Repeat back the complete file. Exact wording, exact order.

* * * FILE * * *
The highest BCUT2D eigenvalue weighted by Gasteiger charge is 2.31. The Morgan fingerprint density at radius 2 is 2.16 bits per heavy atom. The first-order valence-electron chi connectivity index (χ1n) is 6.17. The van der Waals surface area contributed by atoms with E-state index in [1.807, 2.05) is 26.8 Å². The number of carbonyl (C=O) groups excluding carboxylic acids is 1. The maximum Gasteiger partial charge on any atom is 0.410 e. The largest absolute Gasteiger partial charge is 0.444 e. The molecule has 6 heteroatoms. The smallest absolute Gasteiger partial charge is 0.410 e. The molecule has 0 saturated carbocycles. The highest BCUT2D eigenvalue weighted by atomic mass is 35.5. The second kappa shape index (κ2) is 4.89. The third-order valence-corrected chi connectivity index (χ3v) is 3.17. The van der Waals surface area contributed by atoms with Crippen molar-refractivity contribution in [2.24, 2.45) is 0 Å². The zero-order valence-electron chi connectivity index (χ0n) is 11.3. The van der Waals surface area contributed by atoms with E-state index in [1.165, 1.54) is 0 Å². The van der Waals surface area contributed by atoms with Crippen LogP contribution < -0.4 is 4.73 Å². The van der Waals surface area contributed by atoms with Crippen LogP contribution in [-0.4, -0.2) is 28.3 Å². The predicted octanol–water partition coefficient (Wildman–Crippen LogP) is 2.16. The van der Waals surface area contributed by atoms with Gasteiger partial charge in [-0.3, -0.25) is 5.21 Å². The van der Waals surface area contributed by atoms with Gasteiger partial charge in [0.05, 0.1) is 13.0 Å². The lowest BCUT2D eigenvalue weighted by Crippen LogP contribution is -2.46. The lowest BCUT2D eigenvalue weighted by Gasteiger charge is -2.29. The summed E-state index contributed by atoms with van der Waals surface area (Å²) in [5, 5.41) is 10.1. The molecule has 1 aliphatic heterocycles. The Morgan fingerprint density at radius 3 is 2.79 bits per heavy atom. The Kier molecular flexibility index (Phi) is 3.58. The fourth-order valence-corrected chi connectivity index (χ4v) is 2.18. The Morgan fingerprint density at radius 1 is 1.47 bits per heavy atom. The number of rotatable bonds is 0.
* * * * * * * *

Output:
The highest BCUT2D eigenvalue weighted by Gasteiger charge is 2.31. The Morgan fingerprint density at radius 2 is 2.16 bits per heavy atom. The first-order valence-electron chi connectivity index (χ1n) is 6.17. The van der Waals surface area contributed by atoms with E-state index in [1.807, 2.05) is 26.8 Å². The number of carbonyl (C=O) groups excluding carboxylic acids is 1. The maximum Gasteiger partial charge on any atom is 0.410 e. The largest absolute Gasteiger partial charge is 0.444 e. The molecule has 6 heteroatoms. The smallest absolute Gasteiger partial charge is 0.410 e. The molecule has 0 saturated carbocycles. The highest BCUT2D eigenvalue weighted by atomic mass is 35.5. The second kappa shape index (κ2) is 4.89. The third-order valence-corrected chi connectivity index (χ3v) is 3.17. The van der Waals surface area contributed by atoms with Crippen molar-refractivity contribution in [2.24, 2.45) is 0 Å². The zero-order valence-electron chi connectivity index (χ0n) is 11.3. The van der Waals surface area contributed by atoms with E-state index in [1.165, 1.54) is 0 Å². The van der Waals surface area contributed by atoms with Crippen LogP contribution < -0.4 is 4.73 Å². The van der Waals surface area contributed by atoms with Crippen LogP contribution in [-0.4, -0.2) is 28.3 Å². The predicted octanol–water partition coefficient (Wildman–Crippen LogP) is 2.16. The van der Waals surface area contributed by atoms with Gasteiger partial charge in [-0.3, -0.25) is 5.21 Å². The van der Waals surface area contributed by atoms with Gasteiger partial charge in [0.05, 0.1) is 13.0 Å². The lowest BCUT2D eigenvalue weighted by Crippen LogP contribution is -2.46. The lowest BCUT2D eigenvalue weighted by Gasteiger charge is -2.29. The summed E-state index contributed by atoms with van der Waals surface area (Å²) in [5, 5.41) is 10.1. The molecule has 1 aliphatic heterocycles. The Morgan fingerprint density at radius 3 is 2.79 bits per heavy atom. The Kier molecular flexibility index (Phi) is 3.58. The fourth-order valence-corrected chi connectivity index (χ4v) is 2.18. The Morgan fingerprint density at radius 1 is 1.47 bits per heavy atom. The number of rotatable bonds is 0.